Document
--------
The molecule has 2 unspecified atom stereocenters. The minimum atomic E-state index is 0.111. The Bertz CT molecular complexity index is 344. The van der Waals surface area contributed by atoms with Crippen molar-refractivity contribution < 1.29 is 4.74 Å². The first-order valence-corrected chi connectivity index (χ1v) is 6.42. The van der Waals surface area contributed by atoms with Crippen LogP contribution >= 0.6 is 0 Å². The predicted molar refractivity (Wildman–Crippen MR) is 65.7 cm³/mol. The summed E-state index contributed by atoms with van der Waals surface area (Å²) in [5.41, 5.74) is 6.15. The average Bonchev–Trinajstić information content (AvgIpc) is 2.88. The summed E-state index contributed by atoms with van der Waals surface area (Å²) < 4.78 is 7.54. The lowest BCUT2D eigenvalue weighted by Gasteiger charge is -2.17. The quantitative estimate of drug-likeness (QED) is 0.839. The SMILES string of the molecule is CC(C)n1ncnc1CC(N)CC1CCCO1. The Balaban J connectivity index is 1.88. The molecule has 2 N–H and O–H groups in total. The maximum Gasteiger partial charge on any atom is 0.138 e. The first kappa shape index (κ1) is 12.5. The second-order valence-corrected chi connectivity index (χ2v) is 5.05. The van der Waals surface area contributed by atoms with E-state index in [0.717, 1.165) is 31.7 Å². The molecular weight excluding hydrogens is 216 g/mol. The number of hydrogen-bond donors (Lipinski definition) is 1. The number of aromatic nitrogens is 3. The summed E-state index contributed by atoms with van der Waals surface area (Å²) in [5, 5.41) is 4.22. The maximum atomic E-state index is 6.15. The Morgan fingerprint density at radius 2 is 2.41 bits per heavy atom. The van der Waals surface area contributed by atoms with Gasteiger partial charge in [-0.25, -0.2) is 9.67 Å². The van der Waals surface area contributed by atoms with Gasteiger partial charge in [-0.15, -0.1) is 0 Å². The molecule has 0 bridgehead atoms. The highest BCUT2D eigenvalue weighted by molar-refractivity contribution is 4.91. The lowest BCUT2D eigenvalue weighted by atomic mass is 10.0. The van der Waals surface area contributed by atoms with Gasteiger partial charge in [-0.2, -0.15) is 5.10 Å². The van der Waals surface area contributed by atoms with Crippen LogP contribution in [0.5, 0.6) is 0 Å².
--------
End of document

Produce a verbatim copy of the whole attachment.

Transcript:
The molecule has 2 unspecified atom stereocenters. The minimum atomic E-state index is 0.111. The Bertz CT molecular complexity index is 344. The van der Waals surface area contributed by atoms with Crippen molar-refractivity contribution < 1.29 is 4.74 Å². The first-order valence-corrected chi connectivity index (χ1v) is 6.42. The van der Waals surface area contributed by atoms with Crippen LogP contribution >= 0.6 is 0 Å². The predicted molar refractivity (Wildman–Crippen MR) is 65.7 cm³/mol. The summed E-state index contributed by atoms with van der Waals surface area (Å²) in [5.41, 5.74) is 6.15. The average Bonchev–Trinajstić information content (AvgIpc) is 2.88. The summed E-state index contributed by atoms with van der Waals surface area (Å²) < 4.78 is 7.54. The lowest BCUT2D eigenvalue weighted by Gasteiger charge is -2.17. The quantitative estimate of drug-likeness (QED) is 0.839. The SMILES string of the molecule is CC(C)n1ncnc1CC(N)CC1CCCO1. The Balaban J connectivity index is 1.88. The molecule has 2 N–H and O–H groups in total. The maximum Gasteiger partial charge on any atom is 0.138 e. The first kappa shape index (κ1) is 12.5. The second-order valence-corrected chi connectivity index (χ2v) is 5.05. The van der Waals surface area contributed by atoms with E-state index in [0.717, 1.165) is 31.7 Å². The molecular weight excluding hydrogens is 216 g/mol. The number of hydrogen-bond donors (Lipinski definition) is 1. The number of aromatic nitrogens is 3. The summed E-state index contributed by atoms with van der Waals surface area (Å²) in [5, 5.41) is 4.22. The maximum atomic E-state index is 6.15. The Morgan fingerprint density at radius 2 is 2.41 bits per heavy atom. The van der Waals surface area contributed by atoms with Gasteiger partial charge in [-0.25, -0.2) is 9.67 Å². The van der Waals surface area contributed by atoms with Gasteiger partial charge in [-0.15, -0.1) is 0 Å². The molecule has 0 bridgehead atoms. The highest BCUT2D eigenvalue weighted by molar-refractivity contribution is 4.91. The lowest BCUT2D eigenvalue weighted by atomic mass is 10.0. The van der Waals surface area contributed by atoms with Gasteiger partial charge in [-0.2, -0.15) is 5.10 Å². The van der Waals surface area contributed by atoms with Crippen LogP contribution in [0.5, 0.6) is 0 Å².